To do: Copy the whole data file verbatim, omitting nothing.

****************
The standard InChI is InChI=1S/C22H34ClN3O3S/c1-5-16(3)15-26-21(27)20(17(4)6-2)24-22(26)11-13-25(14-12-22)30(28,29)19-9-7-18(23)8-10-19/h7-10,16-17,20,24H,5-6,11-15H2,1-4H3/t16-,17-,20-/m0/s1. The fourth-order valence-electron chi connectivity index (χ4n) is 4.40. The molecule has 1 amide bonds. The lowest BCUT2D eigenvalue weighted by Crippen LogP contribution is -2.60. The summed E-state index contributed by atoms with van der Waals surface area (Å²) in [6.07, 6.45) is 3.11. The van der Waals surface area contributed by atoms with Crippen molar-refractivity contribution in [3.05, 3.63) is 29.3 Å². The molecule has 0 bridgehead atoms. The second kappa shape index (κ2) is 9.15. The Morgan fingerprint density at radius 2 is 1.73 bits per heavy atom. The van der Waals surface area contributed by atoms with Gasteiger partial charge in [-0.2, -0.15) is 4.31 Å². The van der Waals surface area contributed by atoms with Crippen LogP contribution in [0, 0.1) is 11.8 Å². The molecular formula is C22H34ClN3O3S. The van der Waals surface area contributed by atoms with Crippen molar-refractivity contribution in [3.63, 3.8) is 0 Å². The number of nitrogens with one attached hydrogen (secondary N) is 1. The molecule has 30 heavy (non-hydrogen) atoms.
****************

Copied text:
The standard InChI is InChI=1S/C22H34ClN3O3S/c1-5-16(3)15-26-21(27)20(17(4)6-2)24-22(26)11-13-25(14-12-22)30(28,29)19-9-7-18(23)8-10-19/h7-10,16-17,20,24H,5-6,11-15H2,1-4H3/t16-,17-,20-/m0/s1. The fourth-order valence-electron chi connectivity index (χ4n) is 4.40. The molecule has 1 amide bonds. The lowest BCUT2D eigenvalue weighted by Crippen LogP contribution is -2.60. The summed E-state index contributed by atoms with van der Waals surface area (Å²) in [6.07, 6.45) is 3.11. The van der Waals surface area contributed by atoms with Crippen molar-refractivity contribution in [3.05, 3.63) is 29.3 Å². The molecule has 0 bridgehead atoms. The second kappa shape index (κ2) is 9.15. The Morgan fingerprint density at radius 2 is 1.73 bits per heavy atom. The van der Waals surface area contributed by atoms with Gasteiger partial charge in [-0.2, -0.15) is 4.31 Å². The van der Waals surface area contributed by atoms with Crippen LogP contribution in [0, 0.1) is 11.8 Å². The molecular formula is C22H34ClN3O3S. The van der Waals surface area contributed by atoms with Crippen molar-refractivity contribution in [3.63, 3.8) is 0 Å². The number of nitrogens with one attached hydrogen (secondary N) is 1. The molecule has 30 heavy (non-hydrogen) atoms.